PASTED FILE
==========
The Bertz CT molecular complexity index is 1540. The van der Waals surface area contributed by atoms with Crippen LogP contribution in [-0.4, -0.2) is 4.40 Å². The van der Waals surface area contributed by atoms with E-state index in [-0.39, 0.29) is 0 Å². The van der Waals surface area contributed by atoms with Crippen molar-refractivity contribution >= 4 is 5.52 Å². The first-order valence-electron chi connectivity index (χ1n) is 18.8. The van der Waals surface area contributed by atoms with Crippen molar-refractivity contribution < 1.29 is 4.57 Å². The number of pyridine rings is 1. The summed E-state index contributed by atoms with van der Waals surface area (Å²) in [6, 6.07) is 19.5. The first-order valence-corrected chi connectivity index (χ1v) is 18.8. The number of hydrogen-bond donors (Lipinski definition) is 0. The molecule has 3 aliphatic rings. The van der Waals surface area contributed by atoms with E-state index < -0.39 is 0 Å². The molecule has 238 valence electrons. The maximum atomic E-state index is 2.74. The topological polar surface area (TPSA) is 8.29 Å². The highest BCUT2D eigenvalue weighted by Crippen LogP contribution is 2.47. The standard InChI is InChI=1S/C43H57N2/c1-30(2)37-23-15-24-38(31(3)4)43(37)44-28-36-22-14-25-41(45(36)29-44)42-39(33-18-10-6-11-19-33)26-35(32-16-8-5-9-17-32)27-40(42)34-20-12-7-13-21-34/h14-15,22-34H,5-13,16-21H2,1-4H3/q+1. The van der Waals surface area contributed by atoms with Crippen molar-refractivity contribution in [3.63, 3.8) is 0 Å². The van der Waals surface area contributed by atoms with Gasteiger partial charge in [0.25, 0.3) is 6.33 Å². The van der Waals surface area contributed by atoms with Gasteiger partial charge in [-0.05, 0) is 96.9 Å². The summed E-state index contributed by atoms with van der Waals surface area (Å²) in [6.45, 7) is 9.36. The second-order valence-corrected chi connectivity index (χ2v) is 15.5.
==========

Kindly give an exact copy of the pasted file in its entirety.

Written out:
The Bertz CT molecular complexity index is 1540. The van der Waals surface area contributed by atoms with Crippen LogP contribution in [-0.4, -0.2) is 4.40 Å². The van der Waals surface area contributed by atoms with E-state index in [-0.39, 0.29) is 0 Å². The van der Waals surface area contributed by atoms with Crippen molar-refractivity contribution >= 4 is 5.52 Å². The first-order valence-electron chi connectivity index (χ1n) is 18.8. The van der Waals surface area contributed by atoms with Crippen molar-refractivity contribution < 1.29 is 4.57 Å². The number of pyridine rings is 1. The summed E-state index contributed by atoms with van der Waals surface area (Å²) in [6, 6.07) is 19.5. The first-order valence-corrected chi connectivity index (χ1v) is 18.8. The number of hydrogen-bond donors (Lipinski definition) is 0. The molecule has 3 aliphatic rings. The van der Waals surface area contributed by atoms with E-state index < -0.39 is 0 Å². The molecule has 238 valence electrons. The maximum atomic E-state index is 2.74. The topological polar surface area (TPSA) is 8.29 Å². The highest BCUT2D eigenvalue weighted by Crippen LogP contribution is 2.47. The standard InChI is InChI=1S/C43H57N2/c1-30(2)37-23-15-24-38(31(3)4)43(37)44-28-36-22-14-25-41(45(36)29-44)42-39(33-18-10-6-11-19-33)26-35(32-16-8-5-9-17-32)27-40(42)34-20-12-7-13-21-34/h14-15,22-34H,5-13,16-21H2,1-4H3/q+1. The van der Waals surface area contributed by atoms with Crippen molar-refractivity contribution in [3.63, 3.8) is 0 Å². The van der Waals surface area contributed by atoms with Gasteiger partial charge in [0.25, 0.3) is 6.33 Å². The van der Waals surface area contributed by atoms with Gasteiger partial charge in [-0.05, 0) is 96.9 Å². The summed E-state index contributed by atoms with van der Waals surface area (Å²) in [6.45, 7) is 9.36. The second-order valence-corrected chi connectivity index (χ2v) is 15.5.